Most businesses, organizations and institutions today recognize that necessity and benefit of harnessing their human capital. Due to the fact that the world has changed so much and because we are in a constant state of change, managers have to find ways to maximise the production of their human capital and people (employees) have to find new competencies so that they can maximise their own productivity.

According to Wikipedia (the guru of all knowledge in the new world of work) the definition of human capital is:

the stock of competencies, knowledge, social and personality attributes, including creativity, embodied in the ability to perform labor so as to produce economic value.

What I love about this definition is that it includes the word creativity. Dan Pink (the author of the wonderful book Drive about what truly motivates people) has recently published a book called A Whole New Mind: Why Right-Brainers Will Rule The Future, which emphasizes the importance of creative thinking. Even an international law firm has recently redefined their core values; and have included creativity in their new list, which really goes to show how important this human attribute is in the most cerebral and competitive of environments.Head-and-heart

What is interesting is that humans have an innate sense of creativity. But I agree with Sir Ken Robinson that largely education systems around the world knock that creativity out of us; and so by the time we reach the workplace, we have to relearn it. The question is, why would we need to relearn it? The answer is simple and complex and is found in a lot of what we do at TomorrowToday.

To borrow from what Robinson has said in the past, the school system historically has ‘manufactured’ people. This way of producing human capital in a manufacturing economy appeared to be sufficient, but we have moved on from this kind of economy and are moving rapidly into much more complex working environments. The new world of work requires humans to be a lot more than just manufactured to follow simple instructions and comply with repetitive tasks. One simple example of what I am talking about would be the impact that the advancement of technology has had on ‘computer intelligence’ replacing human intelligence where applicable. The example I use, because it is one most people can relate to, is our mobile phones. How many of us have stored in our own private memory banks more than say five phone numbers, maximum? We no longer need to store this information inside our heads, because we have devices that we can carry around in our pockets and handbags that store the information for us. Furthermore this device that started out being able to connect us with others telephonically, gets used for a whole lot of other things today. Like telling the time, waking us up in the morning, sending instant messages, checking emails, watching videos and playing games. What we learn from this example is a) what we need to store in our heads has changed because we have different devices and b) what we do with the information that we do store in our heads has changed because we have different devices. This notion will manifest itself differently in different industries and environments.  What we all share, however, is that we are all being impacted regardless of what industry we are in; and so have to prepare ourselves for what is already and what is to come.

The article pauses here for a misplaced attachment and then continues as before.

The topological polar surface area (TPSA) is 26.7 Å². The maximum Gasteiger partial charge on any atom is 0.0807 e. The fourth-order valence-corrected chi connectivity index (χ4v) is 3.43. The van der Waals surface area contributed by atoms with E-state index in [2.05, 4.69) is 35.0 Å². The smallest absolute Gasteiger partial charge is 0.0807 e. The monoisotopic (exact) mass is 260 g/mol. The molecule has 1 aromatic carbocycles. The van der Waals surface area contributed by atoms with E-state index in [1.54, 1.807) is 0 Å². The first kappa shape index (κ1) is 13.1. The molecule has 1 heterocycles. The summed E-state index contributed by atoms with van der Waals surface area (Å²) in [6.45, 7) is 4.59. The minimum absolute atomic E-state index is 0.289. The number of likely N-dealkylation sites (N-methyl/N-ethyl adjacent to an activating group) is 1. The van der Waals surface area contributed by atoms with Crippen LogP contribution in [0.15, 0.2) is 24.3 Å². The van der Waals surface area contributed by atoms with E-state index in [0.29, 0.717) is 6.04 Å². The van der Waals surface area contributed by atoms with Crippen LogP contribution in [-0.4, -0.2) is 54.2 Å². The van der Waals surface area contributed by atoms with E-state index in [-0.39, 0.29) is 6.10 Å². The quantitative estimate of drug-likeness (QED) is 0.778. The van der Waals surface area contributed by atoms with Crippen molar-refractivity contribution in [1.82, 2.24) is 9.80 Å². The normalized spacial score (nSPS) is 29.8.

One of the greatest things you can do for your children if you are a parent, for your employees if you are a manager, for your students if you are in education; and most importantly for yourself as a person, is to inspire creativity. Creativity in this context is not about writing beautiful poetry or being able to capture life through art, it is about being able to think laterally, convergently and in solution-orientated ways, which are skills needed to navigate one’s way through life today. The quote above defining human capital spoke of creativity being one personality attribute, which leads me to believe that inspiring creativity is intractably linked to one’s understanding of one’s self and what drives our unconscious thoughts, feelings and behaviours. It is also about understanding that we have so much more than just head intelligence, but that we can benefit from our heart and intuitive intelligence if we know how to exercise all three. This would allow us to exercise our true creativity.

The Enneagram is the most profound system that I know of to understand oneself as well as to understand where your center of intelligence lies. It can also act as a map that can accurately illuminate what motivates your way of thinking, feeling and being in the world. These unconscious patterns that we set up to cope with the world are then manifested as learning and communication styles, behavioral patterns, the way we manage conflict, time and ourselves. They explain the buttons that get pushed that impact relationships, what’s important to us in terms of our value system and how we hear things (which may or may not be an accurate assessment of what was said). They unpack why we have certain impulses that would govern how we manage, how we learn, how we engage with others, what would make sense to us and what would seem odd to us in others. Likewise the Enneagram would highlight how we could all contribute to creativity, not because it is something we should do but because creativity is something that we all can do in different ways.

If you know the Enneagram, think about how you can utilize the Enneagram to enhance your own creativity in order to enhance your own economic value within the organization in which you work. If you do not know the Enneagram and would like to know more about it so that you can grow your own creativity, please email me on: [email protected]





TomorrowToday Global